Thanks so much for your input Raven, Lilly and Navi. I corrected the mistakes you mentioned in your post already Raven, and I will also correct the grammatical and punctuation errors you mentioned as well Navi. I like the idea of renaming the worldwide section case studies, and will make that change. I agree that the Policy section needs some work, especially an overview. That section is still a work in progess, and by the final Contribution Lena and I will have expanded it greatly. Lilly, I understand the confusion as to why FGM and HIV/AIDS are femicide. These are forms of femicide only when misogynistic practices result in the death of a female. Diana Russell sees FGM as a practice that is essentially to please men and subordinate women and their sexual pleasure, and when this results in death it is included in her definition of femicide. Russell also writes extensively on AIDS and how if women are forced into sex with a man with HIV and the woman later dies of the disease than that is femicide as well. However, these are forms of covert femicide rather than overt femicide, so I will try and clear that up in the passages. I also will more specifically state that these are forms of femicide under Diana Russell's definition but not necessarily under other definitions. Finally, I like the idea of renaming Definition to Overview, and I will do so. Once again, thanks for all the suggestions! Robinkvest (talk) 14:40, 8 April 2013 (UTC)

Article Review[edit]

Hey guys. Your page is overall extremely impressive. Judging from the past discussions on the talk page it sounds like you guys turned an extremely controversial page into a very neutral, thorough, and very readable article. I like Lily was a little bit confused about your inclusion of AIDS and FGM in the article. The information is great but I wonder if there might be a better way to incorporate it into the page without seeming like it's a bit out of place. Another suggestion I had was to possibly reconsider the title 'Policy Solutions' only because the word solution slightly suggests a less neutral point of view. A small detail but the two policy solutions you listed might look better capitalized. Additionally your graphics are great but another one or two would definitely balance the page out a little bit better. Victoria.delgado (talk) 08:26, 8 April 2013 (UTC)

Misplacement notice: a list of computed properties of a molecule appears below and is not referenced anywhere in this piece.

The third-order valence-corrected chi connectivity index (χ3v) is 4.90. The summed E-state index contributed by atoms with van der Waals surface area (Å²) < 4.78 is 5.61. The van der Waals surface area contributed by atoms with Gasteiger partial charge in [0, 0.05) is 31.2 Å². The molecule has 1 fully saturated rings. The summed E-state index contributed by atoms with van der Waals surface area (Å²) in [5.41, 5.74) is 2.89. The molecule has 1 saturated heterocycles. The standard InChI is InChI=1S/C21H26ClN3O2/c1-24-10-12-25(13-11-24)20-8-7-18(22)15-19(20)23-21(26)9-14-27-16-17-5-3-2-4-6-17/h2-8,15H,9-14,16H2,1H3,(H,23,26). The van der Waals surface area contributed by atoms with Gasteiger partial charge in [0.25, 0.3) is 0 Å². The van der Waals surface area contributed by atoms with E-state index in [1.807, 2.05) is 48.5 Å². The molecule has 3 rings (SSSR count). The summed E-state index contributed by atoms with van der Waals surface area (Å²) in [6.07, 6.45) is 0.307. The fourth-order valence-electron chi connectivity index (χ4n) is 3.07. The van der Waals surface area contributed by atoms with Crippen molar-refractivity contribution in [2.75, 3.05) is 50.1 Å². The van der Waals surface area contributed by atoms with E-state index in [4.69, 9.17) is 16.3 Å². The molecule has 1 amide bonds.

Response to Edit Suggestions[edit]

Thanks Lilly, Navi, Raven and Victoria for your thorough review and helpful suggestions! I agree that some information was repetitive so I did my best to go through and delete/rephrase certain things (I cut some things from certain sections and added them to others - see "Historical evolution of the term". I also added one more graphic to the Ciudad Mujer section and changed "Policy solutions" to "Policy implications" - thanks Victoria for the advice. I also reorganized a few of the beginning sections so they would flow better. Other than that I corrected a few more grammar errors and I think it reads stronger now! Thanks again for the help!

Lenasilva (talk) 16:06, 8 April 2013 (UTC)

Mascucide or Masculicide[edit]

Feminist author Diana E. H. Russell is one of the early pioneers of the term, and she currently defines the word as "the killing of females by males because they are females."

Have there been times in history where males have been killed by females because they are males? If so, could that potentially warrant an article also? I am wondering in terms of numbers how much femicide has occurred and what the opposite would be compared to.

Also presuming femicide excludes the killing of females by females for being female, I assume that mascucide would exclude the killing of males by males for being male, right? Ranze (talk) 01:38, 23 September 2013 (UTC)

femicide includes women killed by women because they are female - in spite of that definition. Androcide is the male alternative.--Obi-Wan Kenobi (talk) 02:22, 27 May 2014 (UTC)
We already have an article for "mascucide" and/or "masculicide" and it's called Androcide, I'll make your suggestions redirections to avoid further confusion.
Sincerely, --Namlong618 (talk) 14:32, 23 February 2015 (UTC)
I have to object to the creation of the Mascucide redirect based solely on this discussion. There is no evidence anyone has ever used such a term. The mere conjecture that such a concept might exist is hardly a valid reason to create the redirect. WikiDan61ChatMe!ReadMe!! 14:42, 23 February 2015 (UTC)
The same would go for the term Lesbicide which is specifically created for this page, while I have once heard the Mascucide term before for example here, I request speedy deletion for Lesbicide as well if these 2 terms aren't relevant enough for Androcide.
Sincerely, --Namlong618 (talk) 14:56, 23 February 2015 (UTC)
Both your requests and my request were denied, let's be honest if this person didn't type in the Latin name as opposed to the Greek "Andros" (male) then they would've never found the page, the same goes for the greek Gyno- being used as a redirect page here, while the Latin Femi- is used in the title, both are equally valid.
Sincerely, --Namlong618 (talk) 15:05, 23 February 2015 (UTC)

neutrality and tone[edit]

There are some issues with neutrality, tone, and synth. For example much of the material on HIV has nothing to do with femicide (eg sources don't mention it) and is coatracked here. There are also tone issues in a few paras which sound a bit too conversational, chatty or even angry. I think we should not have expansive sections on issues called femicide unless there is significant consensus amongst RS that such a thing is indeed femicide, vs just violence against women - so I'm going to look at sources around FGM for example to see if this qualifies.--Obi-Wan Kenobi (talk) 02:22, 27 May 2014 (UTC)